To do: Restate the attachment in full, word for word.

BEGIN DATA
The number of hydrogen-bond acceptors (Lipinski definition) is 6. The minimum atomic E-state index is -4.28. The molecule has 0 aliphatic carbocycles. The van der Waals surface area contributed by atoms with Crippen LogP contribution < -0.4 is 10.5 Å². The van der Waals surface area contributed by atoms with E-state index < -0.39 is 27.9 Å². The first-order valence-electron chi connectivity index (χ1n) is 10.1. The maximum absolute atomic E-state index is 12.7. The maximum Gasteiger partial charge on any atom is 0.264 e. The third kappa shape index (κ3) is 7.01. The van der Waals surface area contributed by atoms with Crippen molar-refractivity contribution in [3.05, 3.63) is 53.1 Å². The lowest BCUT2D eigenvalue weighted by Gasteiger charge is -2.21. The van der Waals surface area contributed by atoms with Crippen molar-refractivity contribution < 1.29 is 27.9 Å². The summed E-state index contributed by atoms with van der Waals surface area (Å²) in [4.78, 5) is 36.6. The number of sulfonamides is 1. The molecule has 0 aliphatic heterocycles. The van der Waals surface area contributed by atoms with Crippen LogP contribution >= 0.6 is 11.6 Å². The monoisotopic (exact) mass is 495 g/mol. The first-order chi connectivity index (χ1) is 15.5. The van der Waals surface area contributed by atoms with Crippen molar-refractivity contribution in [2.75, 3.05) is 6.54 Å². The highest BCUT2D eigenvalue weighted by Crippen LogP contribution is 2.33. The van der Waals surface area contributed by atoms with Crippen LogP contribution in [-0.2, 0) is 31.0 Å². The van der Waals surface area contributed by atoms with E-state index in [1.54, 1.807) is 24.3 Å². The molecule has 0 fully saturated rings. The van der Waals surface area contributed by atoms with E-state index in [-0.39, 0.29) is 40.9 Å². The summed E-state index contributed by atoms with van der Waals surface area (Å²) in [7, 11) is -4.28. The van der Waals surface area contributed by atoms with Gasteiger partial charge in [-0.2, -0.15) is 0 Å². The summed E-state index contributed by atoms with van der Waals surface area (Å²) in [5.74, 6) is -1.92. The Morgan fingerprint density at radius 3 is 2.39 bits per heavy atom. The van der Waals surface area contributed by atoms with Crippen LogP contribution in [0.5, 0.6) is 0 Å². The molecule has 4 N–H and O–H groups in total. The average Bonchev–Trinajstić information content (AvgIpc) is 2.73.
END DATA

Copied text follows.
The number of hydrogen-bond acceptors (Lipinski definition) is 6. The minimum atomic E-state index is -4.28. The molecule has 0 aliphatic carbocycles. The van der Waals surface area contributed by atoms with Crippen LogP contribution < -0.4 is 10.5 Å². The van der Waals surface area contributed by atoms with E-state index < -0.39 is 27.9 Å². The first-order valence-electron chi connectivity index (χ1n) is 10.1. The maximum absolute atomic E-state index is 12.7. The maximum Gasteiger partial charge on any atom is 0.264 e. The third kappa shape index (κ3) is 7.01. The van der Waals surface area contributed by atoms with Crippen molar-refractivity contribution in [3.05, 3.63) is 53.1 Å². The lowest BCUT2D eigenvalue weighted by Gasteiger charge is -2.21. The van der Waals surface area contributed by atoms with Crippen molar-refractivity contribution < 1.29 is 27.9 Å². The summed E-state index contributed by atoms with van der Waals surface area (Å²) in [4.78, 5) is 36.6. The number of sulfonamides is 1. The molecule has 0 aliphatic heterocycles. The van der Waals surface area contributed by atoms with Crippen LogP contribution >= 0.6 is 11.6 Å². The monoisotopic (exact) mass is 495 g/mol. The first-order chi connectivity index (χ1) is 15.5. The van der Waals surface area contributed by atoms with Crippen molar-refractivity contribution in [2.75, 3.05) is 6.54 Å². The highest BCUT2D eigenvalue weighted by Crippen LogP contribution is 2.33. The van der Waals surface area contributed by atoms with Crippen LogP contribution in [-0.2, 0) is 31.0 Å². The van der Waals surface area contributed by atoms with E-state index in [1.54, 1.807) is 24.3 Å². The molecule has 0 fully saturated rings. The van der Waals surface area contributed by atoms with E-state index in [-0.39, 0.29) is 40.9 Å². The summed E-state index contributed by atoms with van der Waals surface area (Å²) in [7, 11) is -4.28. The van der Waals surface area contributed by atoms with Gasteiger partial charge in [-0.2, -0.15) is 0 Å². The summed E-state index contributed by atoms with van der Waals surface area (Å²) in [5.74, 6) is -1.92. The Morgan fingerprint density at radius 3 is 2.39 bits per heavy atom. The van der Waals surface area contributed by atoms with Crippen LogP contribution in [0.5, 0.6) is 0 Å². The molecule has 4 N–H and O–H groups in total. The average Bonchev–Trinajstić information content (AvgIpc) is 2.73.